For the remainder of our time, we cycled to the beach everyday which was an exciting journey every time. As I dodged the motorbikes, cyclists, cars, trucks, buses and animals on my bike I realised how much I loved it here and how Hoi An really is the perfect holiday destination. You have everything here you could need and want such as sun, sea, sand and shopping and it was the perfect way to end our 2 week trip in Vietnam. To be honest, at this point I really didn’t want to leave. Tomorrow we fly to Hong Kong the final destination our trip. Scotland is now beginning to feel very close indeed.


Much love,


Hoi An, Vietnam

Posted by karlnpaula 10:47 Archived in Vietnam Comments (0)

Trekking Sapa

semi-overcast 25 °C
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After surviving the bus journey back to Hanoi we then had to directly take the overnight train to Sapa which is in Vietnam's North West. Sapa is one of Vietnam’s few mountain ranges and this is where the majority of the country's rice is produced. This was our first occurrence of a train ride in South East Asia and this was an experience in itself. Our berth had 6 beds in it so it was very tight and we later discovered we had bed bugs as we all felt the nips in the night.


In the morning we woke bitten but alive and we finally arrived at The Summit Hotel and managed to get settled in to some form of luxury. I was really impressed with our hotel, it was clean and the best part was that all the food was inclusive in our tour. After a wonderful breakfast, we then started our tour where we were introduced to our guide “Shom”. She was 16 year old girl who could speak 4 languages and she was just amazing. She was from one of the Hmong tribal villages which is an Asian ethnic group from the mountainous regions of Vietnam, Laos and Thailand. Her job was to take us on an trek around Sapa's mountain range, showing us the ways of the various tribal villages, explaining the difference in cultural beliefs while providing a guided tour of the rice paddy fields. Funnily enough at the start of our tour, we were introduced to most of her tribe who followed us around asking questions and being really friendly. I thought these young girls were cute and harmless until they turned on us at the end of the walk producing tons of hand made items for sale out of thin air. It was quite incredible how they managed to hide this stuff and the way they would hassle you and make you feel guilty if you refused to buy. The only thing is once you buy from one they expect you to buy from everyone and these handmade items are not cheap. At the end of the tour you are then free to explore Sapa town but we decided to spend the rest our day relaxing in our hotel trying to recover from the midnight express, the bedbugs and Halong Bay.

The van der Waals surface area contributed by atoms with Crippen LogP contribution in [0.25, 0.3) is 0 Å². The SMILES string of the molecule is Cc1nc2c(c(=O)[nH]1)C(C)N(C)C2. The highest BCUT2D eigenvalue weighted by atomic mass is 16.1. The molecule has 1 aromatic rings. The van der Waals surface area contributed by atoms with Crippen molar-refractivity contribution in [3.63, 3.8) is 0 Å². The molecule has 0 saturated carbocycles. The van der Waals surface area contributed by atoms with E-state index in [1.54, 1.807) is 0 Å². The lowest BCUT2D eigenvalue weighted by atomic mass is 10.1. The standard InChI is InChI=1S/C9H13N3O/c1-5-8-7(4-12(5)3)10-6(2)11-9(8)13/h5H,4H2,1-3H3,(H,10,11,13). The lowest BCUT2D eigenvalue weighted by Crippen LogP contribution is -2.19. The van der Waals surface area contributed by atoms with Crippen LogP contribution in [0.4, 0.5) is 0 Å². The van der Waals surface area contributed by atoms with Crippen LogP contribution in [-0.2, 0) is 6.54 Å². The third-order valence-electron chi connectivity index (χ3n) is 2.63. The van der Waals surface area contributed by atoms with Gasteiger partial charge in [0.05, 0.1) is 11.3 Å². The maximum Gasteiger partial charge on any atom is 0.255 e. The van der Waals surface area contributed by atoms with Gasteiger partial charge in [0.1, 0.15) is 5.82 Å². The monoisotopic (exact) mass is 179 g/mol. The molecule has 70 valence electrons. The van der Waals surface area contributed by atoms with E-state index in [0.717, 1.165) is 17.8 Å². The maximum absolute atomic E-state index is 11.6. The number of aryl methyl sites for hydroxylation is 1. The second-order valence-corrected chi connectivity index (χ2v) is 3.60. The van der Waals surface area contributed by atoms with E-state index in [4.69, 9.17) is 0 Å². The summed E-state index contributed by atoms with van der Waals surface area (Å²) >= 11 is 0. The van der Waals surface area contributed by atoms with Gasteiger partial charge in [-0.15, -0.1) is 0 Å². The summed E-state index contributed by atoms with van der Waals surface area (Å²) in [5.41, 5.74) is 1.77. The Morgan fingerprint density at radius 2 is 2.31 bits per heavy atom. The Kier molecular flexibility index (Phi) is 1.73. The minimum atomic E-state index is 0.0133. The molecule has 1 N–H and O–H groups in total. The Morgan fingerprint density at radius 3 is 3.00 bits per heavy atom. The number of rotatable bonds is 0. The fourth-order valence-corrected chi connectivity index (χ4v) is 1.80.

As we woke on the second day bright and early, it was time to start the long trek around the tribal villages and rice paddies. The weather in Northern Vietnam can be quite cool and rainy but we were lucky to have sunny warm weather, which was great as the walk is very muddy and slippery. I could not imagine doing this tour in the rain as it would be slightly dangerous and unpleasant. As we trekked though mountainous region it was really interesting to meet the people from the villages and hearing about their ways of life and cultures. In the afternoon, we stopped off for a meal before the end of the trek then took a mini bus back to the hotel. We said our goodbyes to our amazing tour guide Shom and thanked her by rewarding her with a rather generous tip of £9. This would have been a massive tip for her and she literally ran out the hotel then skipped down the road, so I think we made her weekend. On the way back to Hanoi we then decided to upgrade on the night train and wow what a difference a 4 bed deluxe berth makes. It was cleaner, more modern and happy to report no strange men (apart from Karl) was in our berth! Overall, I must say this was one of the best things I have ever done since travelling and it was the perfect way to end our Northern Vietnam trip.



Sapa, Vietnam

Posted by karlnpaula 10:04 Archived in Vietnam Comments (0)

Sailing around Halong Bay

sunny 35 °C
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For this part of our trip we decided to take an easy approach by visiting Northern Vietnam’s highlights through guided tours. We (Karl, Ian and me) did a tiny bit of research and managed to book the tours for really cheap but we later found that cheapness comes at a rather different price.